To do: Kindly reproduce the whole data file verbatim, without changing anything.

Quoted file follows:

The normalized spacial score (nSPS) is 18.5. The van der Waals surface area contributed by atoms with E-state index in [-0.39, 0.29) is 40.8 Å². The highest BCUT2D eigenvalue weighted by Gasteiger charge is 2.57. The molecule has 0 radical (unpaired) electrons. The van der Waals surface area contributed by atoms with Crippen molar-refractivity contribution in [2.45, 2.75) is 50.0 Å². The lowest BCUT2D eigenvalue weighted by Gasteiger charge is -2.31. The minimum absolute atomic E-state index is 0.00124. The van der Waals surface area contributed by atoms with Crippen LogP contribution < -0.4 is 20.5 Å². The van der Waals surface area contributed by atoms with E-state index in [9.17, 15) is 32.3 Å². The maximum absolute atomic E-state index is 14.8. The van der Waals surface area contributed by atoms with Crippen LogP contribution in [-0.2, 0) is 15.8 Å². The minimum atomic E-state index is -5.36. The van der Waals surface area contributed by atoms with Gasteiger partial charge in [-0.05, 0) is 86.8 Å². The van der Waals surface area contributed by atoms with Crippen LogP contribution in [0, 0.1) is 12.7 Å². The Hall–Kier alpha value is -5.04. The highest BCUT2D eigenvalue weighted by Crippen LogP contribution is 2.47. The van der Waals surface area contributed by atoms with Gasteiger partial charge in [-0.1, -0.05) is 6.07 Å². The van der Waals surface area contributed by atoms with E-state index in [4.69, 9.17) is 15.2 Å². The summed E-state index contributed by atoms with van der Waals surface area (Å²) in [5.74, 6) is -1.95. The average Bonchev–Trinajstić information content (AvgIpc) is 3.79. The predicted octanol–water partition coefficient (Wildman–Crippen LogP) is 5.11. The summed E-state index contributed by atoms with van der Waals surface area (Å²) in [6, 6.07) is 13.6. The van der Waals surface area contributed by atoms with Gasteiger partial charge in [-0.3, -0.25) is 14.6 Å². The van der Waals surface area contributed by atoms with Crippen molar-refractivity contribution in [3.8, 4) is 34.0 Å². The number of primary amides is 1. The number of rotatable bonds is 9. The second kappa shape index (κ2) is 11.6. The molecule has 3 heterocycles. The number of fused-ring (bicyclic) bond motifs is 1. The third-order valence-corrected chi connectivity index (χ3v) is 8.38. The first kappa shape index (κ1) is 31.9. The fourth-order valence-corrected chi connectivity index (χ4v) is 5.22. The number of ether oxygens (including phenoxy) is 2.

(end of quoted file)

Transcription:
The normalized spacial score (nSPS) is 18.5. The van der Waals surface area contributed by atoms with E-state index in [-0.39, 0.29) is 40.8 Å². The highest BCUT2D eigenvalue weighted by Gasteiger charge is 2.57. The molecule has 0 radical (unpaired) electrons. The van der Waals surface area contributed by atoms with Crippen molar-refractivity contribution in [2.45, 2.75) is 50.0 Å². The lowest BCUT2D eigenvalue weighted by Gasteiger charge is -2.31. The minimum absolute atomic E-state index is 0.00124. The van der Waals surface area contributed by atoms with Crippen LogP contribution < -0.4 is 20.5 Å². The van der Waals surface area contributed by atoms with E-state index in [9.17, 15) is 32.3 Å². The maximum absolute atomic E-state index is 14.8. The van der Waals surface area contributed by atoms with Crippen LogP contribution in [-0.2, 0) is 15.8 Å². The minimum atomic E-state index is -5.36. The van der Waals surface area contributed by atoms with Gasteiger partial charge in [-0.05, 0) is 86.8 Å². The van der Waals surface area contributed by atoms with Crippen LogP contribution in [0, 0.1) is 12.7 Å². The Hall–Kier alpha value is -5.04. The highest BCUT2D eigenvalue weighted by Crippen LogP contribution is 2.47. The van der Waals surface area contributed by atoms with Gasteiger partial charge in [-0.1, -0.05) is 6.07 Å². The van der Waals surface area contributed by atoms with E-state index in [4.69, 9.17) is 15.2 Å². The summed E-state index contributed by atoms with van der Waals surface area (Å²) in [5.74, 6) is -1.95. The average Bonchev–Trinajstić information content (AvgIpc) is 3.79. The predicted octanol–water partition coefficient (Wildman–Crippen LogP) is 5.11. The summed E-state index contributed by atoms with van der Waals surface area (Å²) in [6, 6.07) is 13.6. The van der Waals surface area contributed by atoms with Gasteiger partial charge in [-0.3, -0.25) is 14.6 Å². The van der Waals surface area contributed by atoms with Crippen molar-refractivity contribution in [3.8, 4) is 34.0 Å². The number of primary amides is 1. The number of rotatable bonds is 9. The second kappa shape index (κ2) is 11.6. The molecule has 3 heterocycles. The number of fused-ring (bicyclic) bond motifs is 1. The third-order valence-corrected chi connectivity index (χ3v) is 8.38. The first kappa shape index (κ1) is 31.9. The fourth-order valence-corrected chi connectivity index (χ4v) is 5.22. The number of ether oxygens (including phenoxy) is 2.